Most serious nature photographers know the benefits of having a quick release system for attaching their cameras and lenses to their tripods swiftly, to react to the fleeting moments that may occur. The Arca-Swiss style of plates and clamps is often the system chosen. If you are not using the Arca-Swiss style, I highly recommend you consider making the switch. In my e-book ‘A Photographer’s Guide to the Ontario Landscape’, the first-ever comprehensive guide to photographing Ontario, I briefly discuss the Arca-Swiss style quick release system as being standard gear for most serious nature photographers. Aside from being a guide to the Ontario landscape the e-book is full of tips to help you capture the best possible landscape images, wherever you live. For many years, I have faithfully used an ‘L’ bracket on my camera. ‘L’ brackets allow photographers to fasten their camera bodies onto their tripod heads in both vertical and horizontal orientations to minimize the need to recompose when photographing a scene in either of the two orientations. They are quite useful and beneficial, however, that also comes with a price. They are more expensive and much heavier than a camera body plate.
For the last two months or so I have been using a Wimberley P-5 Universal Camera Body Plate on my camera instead of the ‘L’ bracket and I can honestly say that I love it. It is light weight, at only 40.8 grams, while my ‘L’ bracket is a heavy weight at 139 grams. The P-5 plate is also one third the cost of what I paid for my ‘L’ bracket. The Wimberley P-5 plate comes with dual safety stops and is designed in such a way that it will prevent the camera body and plate from twisting. In the above photo you will see that there is thin layer of dense rubber to grip the base of the camera body, and the plate itself has been machined so that frictional force is applied on the outer portions of the plate when the plate is fastened to the camera body. This simple design prevents any twisting. Custom pates from other manufacturers do not use the textured rubber, but rather a beveled edge that prevents any twisting, however, this beveled edge is machined to fit each specific model of camera for which you have purchased the plate for. What will you do with these custom plates when you upgrade your camera bodies. With the Wimberley P-5, you simply remove it from your old camera body and fasten it to your new camera body and you are ready to go at no further expense. Click here and then on the video link for more information about safety stops and to find out more about the Wimberley P-5 Universal Camera Body Plate and click here for Wimberley’s PDF product instructions on the P-5 Universal Camera Body Plate.
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Last post until next year Here’s wishing you and your families a safe and prosperous new year, and all the very best for 2012.Thanks to all for your continued support and for your comments. They are most appreciated.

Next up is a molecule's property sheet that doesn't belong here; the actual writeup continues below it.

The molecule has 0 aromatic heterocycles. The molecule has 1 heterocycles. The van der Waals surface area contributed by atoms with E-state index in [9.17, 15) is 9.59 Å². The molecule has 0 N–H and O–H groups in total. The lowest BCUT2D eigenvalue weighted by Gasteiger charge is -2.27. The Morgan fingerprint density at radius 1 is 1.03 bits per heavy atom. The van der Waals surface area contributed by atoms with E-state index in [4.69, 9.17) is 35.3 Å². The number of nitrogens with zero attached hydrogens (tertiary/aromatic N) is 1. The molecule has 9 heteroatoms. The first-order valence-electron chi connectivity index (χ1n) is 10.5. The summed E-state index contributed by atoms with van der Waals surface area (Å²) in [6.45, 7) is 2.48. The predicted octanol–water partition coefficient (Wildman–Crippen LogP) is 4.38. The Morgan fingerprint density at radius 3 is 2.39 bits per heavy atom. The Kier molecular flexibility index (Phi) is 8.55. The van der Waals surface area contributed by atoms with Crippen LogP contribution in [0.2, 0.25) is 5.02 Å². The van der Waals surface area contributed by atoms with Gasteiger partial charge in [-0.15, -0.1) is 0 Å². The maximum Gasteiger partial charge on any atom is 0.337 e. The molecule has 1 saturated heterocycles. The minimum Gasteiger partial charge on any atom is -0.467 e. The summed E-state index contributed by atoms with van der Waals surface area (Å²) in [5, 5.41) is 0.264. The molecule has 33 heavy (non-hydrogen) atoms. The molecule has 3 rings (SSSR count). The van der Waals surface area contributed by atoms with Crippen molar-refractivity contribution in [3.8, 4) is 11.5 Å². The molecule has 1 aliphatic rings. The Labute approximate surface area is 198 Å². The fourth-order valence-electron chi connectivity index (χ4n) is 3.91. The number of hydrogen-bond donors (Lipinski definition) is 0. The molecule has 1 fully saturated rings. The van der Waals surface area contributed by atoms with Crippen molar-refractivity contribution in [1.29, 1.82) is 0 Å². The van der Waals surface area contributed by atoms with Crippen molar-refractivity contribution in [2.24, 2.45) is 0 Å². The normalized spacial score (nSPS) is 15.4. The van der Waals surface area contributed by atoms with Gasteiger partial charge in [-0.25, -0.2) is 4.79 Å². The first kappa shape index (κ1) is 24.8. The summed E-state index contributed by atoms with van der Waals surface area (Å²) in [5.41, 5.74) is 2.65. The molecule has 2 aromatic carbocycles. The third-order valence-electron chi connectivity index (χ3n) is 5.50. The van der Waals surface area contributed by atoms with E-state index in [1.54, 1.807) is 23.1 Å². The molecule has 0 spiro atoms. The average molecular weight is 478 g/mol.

Thanks also to those who have purchased my first e-book A Photographer’s Guide to the Ontario Landscape. I hope you will find to be a worthy resource for taking your landscape imagery up a notch and as you travel throughout the province of Ontario.
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Wishing you and your families all the best at this time of year and for the year ahead!
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Posted in Uncategorized, tagged ball's falls, beamer's falls, great falls, grimsby, grindstone falls, hamilton, landscape photography, nature photography, niagara escarpment, ontario, photography, smokey hollow falls, stock photography, waterdown falls, waterfalls, world biosphere on June 30, 2011 |
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Ball’s Falls on Twenty Mile Creek
A couple of weeks ago I had some spare time and the weather conditions were favorable for photographing waterfalls, so I headed off to a few additional falls that I had hoped to shoot this year before the river’s flow diminished too much. Many of the Niagara Escarpment, a world biosphere, waterfalls dry-up in summer, so you must shoot them in spring and early summer or during periods of extended rainfall. In the image of Ball’s Falls above the cascade is substantially reduced due to a couple of weeks of dry weather. On this particular day it did begin to rain, rather heavy at times and I was forced to seek shelter beneath the gorge wall where I photographed this composition with my 12-24mm lens and polarizing filter attached. A more intimate view of the falls was composed below using the 80-400mm VR lens (with VR off).
Ball’s Falls details
Below you will see Grindstone Falls found in the town of Waterdown, Ontario. This waterfall also goes by the names Great Falls, Waterdown Falls and Smokey Hollow Falls. A couple of months ago when I was at this location is was not possible to shoot the falls from below the cascade due to substantial and very dangerous river flow. After a couple of weeks of dryer weather I returned to make this image. Above the falls too much white sky was visible and the viewing platform would be an unpleasant distractions so I composed the scene to eliminate these. A rotten stench would drift by periodically and I soon became aware of a dead white-tailed deer among the rocks on the far bank of the river. I presume the deer had become caught in the river over had gone over the falls and drowned – a testament to how dangerous the river was upon my first visit.
Beamer’s Falls in the town of Grimsby along Forty Mile Creek (photo below) was another waterfall that was too dangerous to attempt photographing in early spring so again I returned after a dry spell to photograph this picturesque cascade. This waterfall was reduced to a mere trickle, however, enough water was flowing over the crest to create this pleasing image. In hindsight, I wish I had shot this one as a panoramic…..something to keep in mind for my next visit.
I am off to Parry Sound for a few days. I am hoping to photograph the Common Loons that have returned to Horseshoe Lake and successfully hatched two adorable chicks!